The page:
For West Coast anglers seeking true adventure, the waters on each side of Mexico’s Baja California peninsula have long been the go-to destination. These waters are just a hop, skip and jump below the border, yet the fishing opportunities are still wild, primitive, unpredictable and, in some minds, magical. Trips here are the stuff that angling dreams are made of and often result in memories that endure for generations.
Both coasts of Baja have much to offer, but the breathtaking eastern side facing the Sea of Cortez and its chain of islas (Spanish for islands) offers a distinctly rich ecosystem drastically different than the wave-swept Pacific side. It is here amid the often-calm crystalline waters and jagged shores of the coast and the so-called Midriff Islands that cabrilla sardinera lurk, ambush prey and grow strong.
Better known among American anglers as leopard grouper or simply cabrilla (pronounced ka-bree-ya), this species represents the junkyard dog of the Baja coast. Cabrilla love to chase and eat artificial lures. These structure-loving fish can be found predominantly around rocks, reefs and submerged pinnacles. A cabrilla resembles its cousin, the gag grouper of the southeast Atlantic and Gulf of Mexico, but with a deeper brown and more mottled pattern along the flanks. Size-wise, most fish average about 4 to 8 pounds, but you can get into schools of 10- to 15-pounders that serve as the bread and butter of cabrilla fishing. A trophy fish will go 20-plus pounds, and the International Game Fish Association all-tackle world record is currently 28 pounds, 10 ounces. A 20-pound cabrilla hooked around Baja’s snag-infested shore structure can be one of the most challenging fish to land.
The unique aspect of this species lies in its visually stunning golden phase that occurs naturally in approximately 1 percent of all leopard grouper, according to scientists. Many anglers revere the goldens as rare trophy fish due to their illusive nature among the normally patterned fish. The locals refer to the golden grouper as “la reina” or the queen of the Cortez. These rare grouper are respected by many local fishermen. Commercial fishermen have been known to go out of their way to release these queens, and most American anglers consider it bad luck to kill one.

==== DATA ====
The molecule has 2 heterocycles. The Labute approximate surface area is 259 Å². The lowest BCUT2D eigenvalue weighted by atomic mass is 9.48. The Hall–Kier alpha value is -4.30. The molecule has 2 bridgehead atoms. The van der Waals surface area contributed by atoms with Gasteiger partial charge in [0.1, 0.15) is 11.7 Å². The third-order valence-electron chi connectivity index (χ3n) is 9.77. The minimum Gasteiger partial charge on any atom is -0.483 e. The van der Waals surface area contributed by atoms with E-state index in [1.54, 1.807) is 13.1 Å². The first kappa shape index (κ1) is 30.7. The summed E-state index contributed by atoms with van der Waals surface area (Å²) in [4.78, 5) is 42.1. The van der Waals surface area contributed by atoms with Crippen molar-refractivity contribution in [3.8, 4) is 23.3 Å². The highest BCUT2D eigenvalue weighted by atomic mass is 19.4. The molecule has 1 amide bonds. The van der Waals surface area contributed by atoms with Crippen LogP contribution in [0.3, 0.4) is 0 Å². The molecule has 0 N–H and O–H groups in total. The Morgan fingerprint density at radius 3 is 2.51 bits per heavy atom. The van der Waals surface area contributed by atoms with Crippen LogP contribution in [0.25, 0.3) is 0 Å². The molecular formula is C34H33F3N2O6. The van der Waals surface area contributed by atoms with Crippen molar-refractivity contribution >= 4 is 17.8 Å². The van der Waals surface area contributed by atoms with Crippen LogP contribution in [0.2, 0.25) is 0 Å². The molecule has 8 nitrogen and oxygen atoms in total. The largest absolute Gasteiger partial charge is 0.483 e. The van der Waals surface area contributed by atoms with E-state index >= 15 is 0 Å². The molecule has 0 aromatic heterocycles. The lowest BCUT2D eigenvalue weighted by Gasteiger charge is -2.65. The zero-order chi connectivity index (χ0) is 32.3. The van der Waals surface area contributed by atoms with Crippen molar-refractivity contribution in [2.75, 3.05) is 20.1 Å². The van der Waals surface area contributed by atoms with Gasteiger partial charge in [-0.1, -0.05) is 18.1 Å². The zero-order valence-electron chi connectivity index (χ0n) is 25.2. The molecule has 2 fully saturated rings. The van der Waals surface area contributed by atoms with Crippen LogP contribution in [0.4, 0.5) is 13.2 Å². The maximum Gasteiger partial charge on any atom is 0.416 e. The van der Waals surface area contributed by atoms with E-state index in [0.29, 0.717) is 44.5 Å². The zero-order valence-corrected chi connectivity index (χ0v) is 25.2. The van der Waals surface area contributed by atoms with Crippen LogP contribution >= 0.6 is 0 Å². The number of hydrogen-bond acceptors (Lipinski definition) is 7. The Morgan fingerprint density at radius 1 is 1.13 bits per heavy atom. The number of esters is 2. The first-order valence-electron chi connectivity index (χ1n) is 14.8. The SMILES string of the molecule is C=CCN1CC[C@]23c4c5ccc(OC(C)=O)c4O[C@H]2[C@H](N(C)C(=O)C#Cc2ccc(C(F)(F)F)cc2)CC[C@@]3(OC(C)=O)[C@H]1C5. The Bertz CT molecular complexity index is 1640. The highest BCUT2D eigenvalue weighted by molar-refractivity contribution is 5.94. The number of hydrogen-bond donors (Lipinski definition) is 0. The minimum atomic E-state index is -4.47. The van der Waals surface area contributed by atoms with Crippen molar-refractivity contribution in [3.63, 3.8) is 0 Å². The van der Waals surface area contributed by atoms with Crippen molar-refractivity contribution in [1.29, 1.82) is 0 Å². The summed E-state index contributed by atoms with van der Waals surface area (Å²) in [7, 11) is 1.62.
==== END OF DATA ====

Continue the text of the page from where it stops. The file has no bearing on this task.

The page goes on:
There are many ways you can target this species. As a Southern California resident, I lean toward West Coast-style inshore tackle. This includes 7 1/2- to 8 1/2-foot heavy- and extra-heavy-action casting rods with 400- to 500-size low-profile reels spooled with 65- to 80-pound-test braided line, with a 3- to 4-foot leader of knottable nickel-titanium wire tied to a 120-pound-test clip.
For cabrilla combat, your gear needs to be in good shape with fresh line ready to endure some raw Baja punishment. Practice your braid-to-leader connection knot and lure connection knot in fine detail, especially if you’re unfamiliar with knottable nickel-titanium wire. Connections are always a crucial aspect to angling, but the demands of Baja and the species you might encounter test any imperfections in your tackle. You can also use a fluorocarbon leader if you prefer, but I would fish as heavy as you’re comfortable with. Use nothing less than 60-pound-test fluoro because these fish will find ways back into the rocks. You might also hook other species, such as toothy sierra mackerel or barred Gulf snapper (aka pargo), in which case you’ll wish you had a wire leader and your prize lure back.
Hard baits, light-metal jigs and swimbaits tend to get the nod when it comes to lures, but don’t rule out stickbaits and poppers to mix things up in case surface commotion is a trigger. I like to keep things relatively simple with a lure mix consisting of AFTCO’s new subsurface swimming and gliding 150 mm Swimmer, Kicker Fishing’s 25 light surface iron, 165 to 190 mm jerkbaits, or a swimbait such as Warbait’s Neck Breaker jig head with a Kicker Fishing Pickle Kick swimbait. Make sure all split rings and treble hooks are ready to handle the abuse. I like to upgrade all hardware and use 4X hooks to keep things honest and ready for the giant cabrilla.